Towed away

COMPANY:Henry's Wrecker Service OPERATION:Light- to heavy-duty towing service in the Baltimore and Washington, DC, areas PROBLEM: The 39-year-old company operates a fleet of 200 trucks that includes heavy-duty Class 8 wreckers, medium-duty conventional and COE flatbeds, and pickup-based light-duty wheel-lift. Four dispatchers handle about 400 calls a day for a service area that includes the metro

COMPANY:
Henry's Wrecker Service

OPERATION:
Light- to heavy-duty towing service in the Baltimore and Washington, DC, areas

PROBLEM:

The 39-year-old company operates a fleet of 200 trucks that includes heavy-duty Class 8 wreckers, medium-duty conventional and COE flatbeds, and pickup-based light-duty wheel-lift. Four dispatchers handle about 400 calls a day for a service area that includes the metro Baltimore and Washington, DC, areas and extends west to Front Royal, VA.

The company has been using a dispatch system from Beacon Software since the 1980s, but until last year dispatches were sent to drivers using push-to-talk radio. And without any automated location technology, truck positions relied on verbal reports from drivers.

“We tried a radio tower based [location system], but we weren't happy with it and stopped using it in 2002,” says Fred Scheler, the towing company's president and CEO. While it had been investigating a number of automated fleet management systems with GPS tracking since 2002, it couldn't find one that fit its primary requirement. “We wanted to be sure the ROI would be worth it,” Scheler says.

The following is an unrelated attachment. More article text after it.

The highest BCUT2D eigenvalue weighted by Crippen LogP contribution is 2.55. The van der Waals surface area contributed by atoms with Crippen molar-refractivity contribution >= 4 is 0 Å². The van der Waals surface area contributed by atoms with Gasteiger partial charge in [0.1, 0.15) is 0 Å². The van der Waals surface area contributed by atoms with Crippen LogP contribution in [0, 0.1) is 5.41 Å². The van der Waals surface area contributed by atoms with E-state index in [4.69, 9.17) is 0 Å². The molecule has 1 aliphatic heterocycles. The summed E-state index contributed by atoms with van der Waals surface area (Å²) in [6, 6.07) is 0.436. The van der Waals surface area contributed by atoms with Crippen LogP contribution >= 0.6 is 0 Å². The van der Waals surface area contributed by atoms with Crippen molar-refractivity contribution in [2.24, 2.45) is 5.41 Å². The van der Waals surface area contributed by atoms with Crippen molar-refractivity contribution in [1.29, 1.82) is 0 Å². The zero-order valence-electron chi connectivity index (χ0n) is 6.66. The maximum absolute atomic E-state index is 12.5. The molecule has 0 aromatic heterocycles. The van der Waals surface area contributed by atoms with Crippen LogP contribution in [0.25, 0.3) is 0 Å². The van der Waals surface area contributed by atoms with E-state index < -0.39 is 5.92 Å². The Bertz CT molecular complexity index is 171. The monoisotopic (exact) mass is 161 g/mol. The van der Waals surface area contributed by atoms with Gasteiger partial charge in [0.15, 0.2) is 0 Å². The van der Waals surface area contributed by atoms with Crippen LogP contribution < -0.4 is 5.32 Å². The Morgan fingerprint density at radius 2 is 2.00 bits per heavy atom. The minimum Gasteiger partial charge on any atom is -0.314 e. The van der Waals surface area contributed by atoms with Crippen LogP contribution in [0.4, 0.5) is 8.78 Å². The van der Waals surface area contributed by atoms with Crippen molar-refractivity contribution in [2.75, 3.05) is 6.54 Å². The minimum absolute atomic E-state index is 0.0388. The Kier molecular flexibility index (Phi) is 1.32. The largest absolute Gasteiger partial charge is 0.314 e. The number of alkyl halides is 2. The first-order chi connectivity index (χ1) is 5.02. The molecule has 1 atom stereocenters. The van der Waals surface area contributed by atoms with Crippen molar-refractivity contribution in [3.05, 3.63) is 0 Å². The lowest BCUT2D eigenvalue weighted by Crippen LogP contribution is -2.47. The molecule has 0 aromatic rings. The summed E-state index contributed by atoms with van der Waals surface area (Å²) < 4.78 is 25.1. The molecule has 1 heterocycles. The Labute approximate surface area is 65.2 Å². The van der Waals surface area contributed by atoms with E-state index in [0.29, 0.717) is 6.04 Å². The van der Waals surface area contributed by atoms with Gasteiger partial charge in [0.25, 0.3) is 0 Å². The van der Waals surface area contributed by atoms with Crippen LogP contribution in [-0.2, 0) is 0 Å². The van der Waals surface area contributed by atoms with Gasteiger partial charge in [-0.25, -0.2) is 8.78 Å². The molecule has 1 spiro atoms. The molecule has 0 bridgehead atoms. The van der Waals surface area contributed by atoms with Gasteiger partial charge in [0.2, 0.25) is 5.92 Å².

SOLUTION:

In 2010, Henry's field-tested a new commercial fleet management system from TomTom, a company better known for its consumer automotive GPS products. Integrated with its dispatch software, TomTom Work included vehicle GPS units and in-cab displays for both navigation and messaging, as well as wireless two-way cellular-based text communications.

Now when a service call comes in, the dispatcher can find the nearest available truck, even if that truck is assigned to another dispatcher's area. “My dispatchers are like air traffic controllers now,” Scheler says. “There are two big-screen displays showing every truck's location, so if a truck from another region drops a car, the dispatcher for that new region can use it to make a nearby call.”

All it takes is a push of a button by the dispatcher. “It shows up on the truck display, and if the driver accepts it, they get the full details,” says Scheler. If a driver isn't familiar with an area, they can request turn-by turn directions. “And if the customer calls, the dispatcher can look on the call map and give them an ETA without even talking to the driver,” he adds.

The benefits have been multiple, with a drop in fuel consumption alone providing a fast ROI, Scheler reports. “The biggest thing has been a 60 to 70% drop in idling time,” he says. “But we've also shortened travel distances between calls because we're sending the closest driver every time. In the past, a driver would return to their base to wait for the next assignment. We're seeing a direct fuel savings of about $200 per truck per month.”

Drivers, who are paid by the call, have seen their earnings rise as they spend less time traveling between assignments, and with trucks accumulating less mileage while doing more, the fleet's maintenance costs have also dropped, according to Scheler.

Another major benefit of the system is automated data capture from each call directly from the in-cab units. “When a driver closes a call ticket and puts the unit back in its cradle, all the information is automatically downloaded to dispatch with everything we need to close the call and issue a bill,” says Scheler. “My dispatch is now my billing system.”

TAGS: Technology
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